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What Is Withdrawal from Klonopin Like?

Klonopin, often commonly referred to as clonazepam, is a prescription drug that also happens to be highly addictive in nature. It falls under the category of benzodiazepine drugs along with others such as alprazolam. Most often, Klonopin can be used to treat anxiety and panic disorders as well some seizure disorders. However, in spite of the many good uses for Klonopin, it can also easily be abused if not taken properly. When people develop a dependence on Klonopin, treatment will be necessary to overcome the addiction and regain control over their lives. If you are suffering from a Klonopin addiction, get to know some of the facts about withdrawal from Klonopin and the treatment and recovery process so you can be sure you go about overcoming your Klonopin addiction in the right way.

3 Minute Read | Published Oct 02 2023 | Updated Feb 29 2024 Expert Verified
Emma Collins
Written by
Amber Asher
Reviewed by
Emma Collins
Written by
Amber Asher
Reviewed by

What Is withdrawal from Klonopin like?: Learn more here.

What Is Withdrawal from Klonopin and What Causes It?

Klonopin withdrawal is a reaction that the addicted body and brain has to being denied access to Klonopin. These reactions can be mental, emotional, and physical in nature. The exact cause of these withdrawal symptoms has to do with the internal physical processes that occur when a person is addicted to Klonopin.

When a person begins misusing or abusing Klonopin, their brain begins to change the way it functions on a regular, daily basis. Any time you consume a drug, it has chemical effects inside of the body. In the case of Klonopin and other benzodiazepines, the drug interacts with the brain and nervous system to slow down the nervous system and reduce anxiety, enhancing relaxation and calm. Over time, the brain will begin to expect Klonopin in the body and will only perform the actions necessary to calm the nervous system and reduce anxiety when the chemicals in Klonopin tell it to do so. Because of this, a person will experience Klonopin withdrawal symptoms when they do not consume or ingest Klonopin when the brain and body expect it.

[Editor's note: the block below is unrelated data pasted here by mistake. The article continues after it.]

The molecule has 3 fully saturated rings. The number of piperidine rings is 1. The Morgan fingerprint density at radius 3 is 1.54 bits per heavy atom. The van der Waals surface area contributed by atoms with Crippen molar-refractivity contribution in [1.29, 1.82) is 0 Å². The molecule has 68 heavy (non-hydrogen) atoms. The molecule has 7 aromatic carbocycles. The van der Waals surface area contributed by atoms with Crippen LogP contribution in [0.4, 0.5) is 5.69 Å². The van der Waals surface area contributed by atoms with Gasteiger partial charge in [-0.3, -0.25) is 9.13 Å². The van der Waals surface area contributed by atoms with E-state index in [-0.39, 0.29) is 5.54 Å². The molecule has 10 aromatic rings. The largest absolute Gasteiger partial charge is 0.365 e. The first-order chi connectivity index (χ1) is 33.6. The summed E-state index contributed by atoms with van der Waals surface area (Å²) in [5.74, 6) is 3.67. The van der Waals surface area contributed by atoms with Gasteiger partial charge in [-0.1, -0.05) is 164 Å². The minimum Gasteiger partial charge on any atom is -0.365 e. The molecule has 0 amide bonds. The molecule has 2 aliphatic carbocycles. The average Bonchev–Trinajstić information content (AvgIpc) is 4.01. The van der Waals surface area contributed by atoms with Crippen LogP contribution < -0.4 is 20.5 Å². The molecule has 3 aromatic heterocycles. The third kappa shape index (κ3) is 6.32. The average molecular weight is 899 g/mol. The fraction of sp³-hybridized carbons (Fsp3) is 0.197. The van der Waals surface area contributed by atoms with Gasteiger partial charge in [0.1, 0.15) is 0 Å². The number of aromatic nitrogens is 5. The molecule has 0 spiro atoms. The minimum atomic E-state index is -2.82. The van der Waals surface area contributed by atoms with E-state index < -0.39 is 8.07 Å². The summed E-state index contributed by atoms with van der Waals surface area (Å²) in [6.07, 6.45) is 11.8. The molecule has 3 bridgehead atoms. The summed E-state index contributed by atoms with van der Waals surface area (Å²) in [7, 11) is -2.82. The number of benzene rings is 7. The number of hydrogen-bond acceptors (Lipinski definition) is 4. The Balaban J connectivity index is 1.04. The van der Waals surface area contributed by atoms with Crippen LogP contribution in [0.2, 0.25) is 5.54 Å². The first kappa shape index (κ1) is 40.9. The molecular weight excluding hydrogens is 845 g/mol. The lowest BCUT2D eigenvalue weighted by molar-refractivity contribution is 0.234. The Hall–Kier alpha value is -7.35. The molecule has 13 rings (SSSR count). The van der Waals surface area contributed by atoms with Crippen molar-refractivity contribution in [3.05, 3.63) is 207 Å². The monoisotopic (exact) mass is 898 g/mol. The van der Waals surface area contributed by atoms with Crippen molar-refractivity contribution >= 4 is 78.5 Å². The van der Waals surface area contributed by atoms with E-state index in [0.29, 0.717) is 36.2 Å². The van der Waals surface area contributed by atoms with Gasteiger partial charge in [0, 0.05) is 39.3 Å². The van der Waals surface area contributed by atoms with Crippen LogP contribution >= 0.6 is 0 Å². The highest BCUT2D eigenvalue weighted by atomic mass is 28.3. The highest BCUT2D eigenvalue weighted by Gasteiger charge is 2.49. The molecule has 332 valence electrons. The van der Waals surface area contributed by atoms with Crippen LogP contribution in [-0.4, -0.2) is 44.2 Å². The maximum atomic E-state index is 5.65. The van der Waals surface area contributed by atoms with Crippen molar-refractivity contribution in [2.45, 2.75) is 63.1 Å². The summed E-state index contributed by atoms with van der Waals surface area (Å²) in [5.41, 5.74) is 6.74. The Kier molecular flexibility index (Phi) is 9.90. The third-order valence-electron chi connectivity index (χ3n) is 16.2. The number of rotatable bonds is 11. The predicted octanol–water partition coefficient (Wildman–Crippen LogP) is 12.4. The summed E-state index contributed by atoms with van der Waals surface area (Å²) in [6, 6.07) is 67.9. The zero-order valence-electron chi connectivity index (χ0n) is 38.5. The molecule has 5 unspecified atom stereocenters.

What Are the Symptoms of Withdrawal from Klonopin?

If and when you have an addiction to Klonopin and you either decide to try to stop using the drug or you simply cannot get the drug at any point, you may begin to experience withdrawal from Klonopin. Some of the many Klonopin withdrawal symptoms can include:

  • Depression
  • Extreme fatigue or tiredness
  • Agitation and anger
  • Anxiety or panic attacks
  • Sweating and night sweats
  • Fever
  • Nausea
  • High blood pressure
  • Seizures
  • Vomiting and diarrhea
  • Mental confusion and memory issues
  • Breathing problems
  • Drug cravings
  • Mood swings
  • Hallucinations

As you can see from the list of symptoms of withdrawal from Klonopin, these symptoms can be either severe or mild in nature. There is no way to predict if you will experience only a few of the symptoms or many nor if those symptoms you experience will be severe or mild.

How Long Does Klonopin Withdrawal Last?

Klonopin withdrawal duration depends on the individual person and how severe their addiction to the drug is. Additionally, when it comes to Klonopin withdrawal duration, if a person receives professional care and assistance, the process can be shorter and less painful. In general terms, Klonopin withdrawal symptoms can last anywhere from two to four days all the way up to several months or years. Some symptoms, like drug cravings can come back even years after the person has detoxed from Klonopin and may be issues that a person will need to learn to cope with off and on for the rest of their life.

Now knowing the symptoms of withdrawal from Klonopin as well as the duration and potential severity of those symptoms, you can begin to see why professional detox treatment and addiction treatment are so important when you have an addiction to Klonopin.

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